Kellogg’s CSR statement is insincere and just aimed at convincing stakeholders that it is a socially responsible company. This is because; they claim to provide nutritious food that promotes healthy lifestyle this is untrue because tests have revealed that the products contain fats that are not healthy for human beings. They try to convince stakeholders that they are socially responsible so that their deception can help them make more profits. This is very unethical for the business as they should uphold integrity and stay true to their CSR statement.
Kantians theory lays emphasis on the motive of an action. The theory is based on four aspects;
Kellogg’s CSR does not portray good will, their aim is to maximize their profits which is totally business unethical.
Respect towards human beings
Kellogg Company does not show any respect to human beings because if they did, they would not sell products that they know very well would affect the health of consumers.
Kantian theory also has an aspect of universal acceptability which Kellogg Company does not adhere to. From the CSR statement it may seem acceptable to make them competitive globally but this is a deception on the part of the company and very unethical.
The other aspect of the theory is categorical imperative which implies that the actions of a party should be applicable all over the world. It would be so dishonest of companies if they made false statements of their CSR to deceive the public. Kellogg’s actions could therefore not be justified by Kantians theory.
Apart from the assumption that fair trade promotes fair returns to poor farmers in developing countries and the fact that it also addresses fair trade, other perspectives are;
Most developing countries make a living through farming. However, their products fetch very low prices in the international market. This is because of very strict rules on quality of products and this translates into poverty for the primary producer.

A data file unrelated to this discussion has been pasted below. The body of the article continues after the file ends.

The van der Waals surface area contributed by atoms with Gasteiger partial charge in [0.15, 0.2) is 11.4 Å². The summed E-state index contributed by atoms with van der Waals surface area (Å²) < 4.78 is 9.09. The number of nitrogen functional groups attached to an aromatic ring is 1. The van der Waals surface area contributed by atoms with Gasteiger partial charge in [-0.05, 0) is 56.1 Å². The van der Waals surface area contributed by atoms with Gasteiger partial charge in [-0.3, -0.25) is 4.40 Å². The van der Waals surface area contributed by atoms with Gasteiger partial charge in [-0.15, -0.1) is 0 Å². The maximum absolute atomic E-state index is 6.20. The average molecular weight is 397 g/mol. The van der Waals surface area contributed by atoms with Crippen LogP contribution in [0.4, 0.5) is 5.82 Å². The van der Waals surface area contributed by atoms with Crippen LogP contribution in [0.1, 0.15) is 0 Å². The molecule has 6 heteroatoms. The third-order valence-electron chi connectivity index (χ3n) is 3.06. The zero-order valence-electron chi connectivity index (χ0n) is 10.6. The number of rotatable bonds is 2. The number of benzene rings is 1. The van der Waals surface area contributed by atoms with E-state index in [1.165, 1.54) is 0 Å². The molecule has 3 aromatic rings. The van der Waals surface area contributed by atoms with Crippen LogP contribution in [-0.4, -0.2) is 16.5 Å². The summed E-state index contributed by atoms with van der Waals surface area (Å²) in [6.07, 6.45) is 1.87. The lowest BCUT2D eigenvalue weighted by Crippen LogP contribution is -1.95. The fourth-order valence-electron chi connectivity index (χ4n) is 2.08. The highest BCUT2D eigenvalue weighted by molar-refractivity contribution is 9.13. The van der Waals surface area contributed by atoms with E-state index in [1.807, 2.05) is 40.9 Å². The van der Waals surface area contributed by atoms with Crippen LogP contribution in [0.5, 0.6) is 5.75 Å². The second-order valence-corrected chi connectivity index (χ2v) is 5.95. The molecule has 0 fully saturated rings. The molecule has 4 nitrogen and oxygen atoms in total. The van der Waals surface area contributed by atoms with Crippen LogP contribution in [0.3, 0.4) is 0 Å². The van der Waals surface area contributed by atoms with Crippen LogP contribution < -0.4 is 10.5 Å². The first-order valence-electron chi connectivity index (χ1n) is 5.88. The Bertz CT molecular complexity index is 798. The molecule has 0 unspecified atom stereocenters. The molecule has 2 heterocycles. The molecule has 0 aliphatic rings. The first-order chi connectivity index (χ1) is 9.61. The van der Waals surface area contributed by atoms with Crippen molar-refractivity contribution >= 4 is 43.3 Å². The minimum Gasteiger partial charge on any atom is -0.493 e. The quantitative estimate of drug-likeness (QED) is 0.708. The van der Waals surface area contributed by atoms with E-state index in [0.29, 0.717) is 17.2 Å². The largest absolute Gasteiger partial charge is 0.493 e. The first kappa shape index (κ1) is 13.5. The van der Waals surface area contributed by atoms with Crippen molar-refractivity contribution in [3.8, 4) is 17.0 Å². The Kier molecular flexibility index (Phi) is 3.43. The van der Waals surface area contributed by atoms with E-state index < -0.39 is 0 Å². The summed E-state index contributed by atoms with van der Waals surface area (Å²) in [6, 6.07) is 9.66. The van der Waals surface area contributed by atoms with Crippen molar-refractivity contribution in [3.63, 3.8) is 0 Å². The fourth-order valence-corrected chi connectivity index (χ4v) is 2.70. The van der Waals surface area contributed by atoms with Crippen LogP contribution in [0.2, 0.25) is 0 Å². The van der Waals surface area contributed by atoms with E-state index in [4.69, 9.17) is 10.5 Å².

The cost of production for farmers in developing countries is subsidized to nearly zero. The rich countries subsidize farming in their countries too and this leads to surplus production. Due to this, the products of poor countries are dumped in the market at very low prices affecting farmers.
Role of consumers
Consumers have a part to play in ensuring that they purchase fair trade products. By doing this, they will be ensuring that the efforts of the primary farmer is compensated fully.
Fair trade advocates for fair treatment of women at work places. The poorest women are the ones that make clothes according to statistics. Fair trade ensures gender equality in terms of compensation.
Most countries import cheap products and therefore local producers do not have a market share. They end up experiencing losses. Fair trade prevents import of cheap products by putting up rules and restrictions.
Responsibility of corporations to the global community
Corporations have a major responsibility to play in the global community. Firstly, corporations have a responsibility to sell and use fair trade products such as coffee, sugar and cocoa because this is the only way they can promote fair trade.
Corporations should also maintain safe working conditions for all their employees as well as respect their rights. The corporation should also treat both men and women equally and not treat women as an inferior gender with poor pay.
Thirdly, corporations should ensure fair pay for their employees. This should be inclusive of terms of employment. Responsible companies should not employ people on short term contracts because these types of employment promote dismissal any time without notice.
Lastly, corporations should participate in fundraising to promote fair trade. Such fundraisings include Oxfam Campaign which promotes fair trade all over the world.
Hira, Anil, and Jared Ferrie. “Fair Trade: Three Key Challenges for Reaching the Mainstream.” Journal of Business Ethics 63.2 (2006): 107–118. Web.
ProfessorZaldivar. “Aristotle’s Virtue Ethics.” YouTube. YouTube, 30 Jan. 2012. Web. 24 Aug. 2016.
Sims, Ronald R., and Johannes Brinkmann. Teaching Business Ethics 7.1 (2003): 69–86. Web.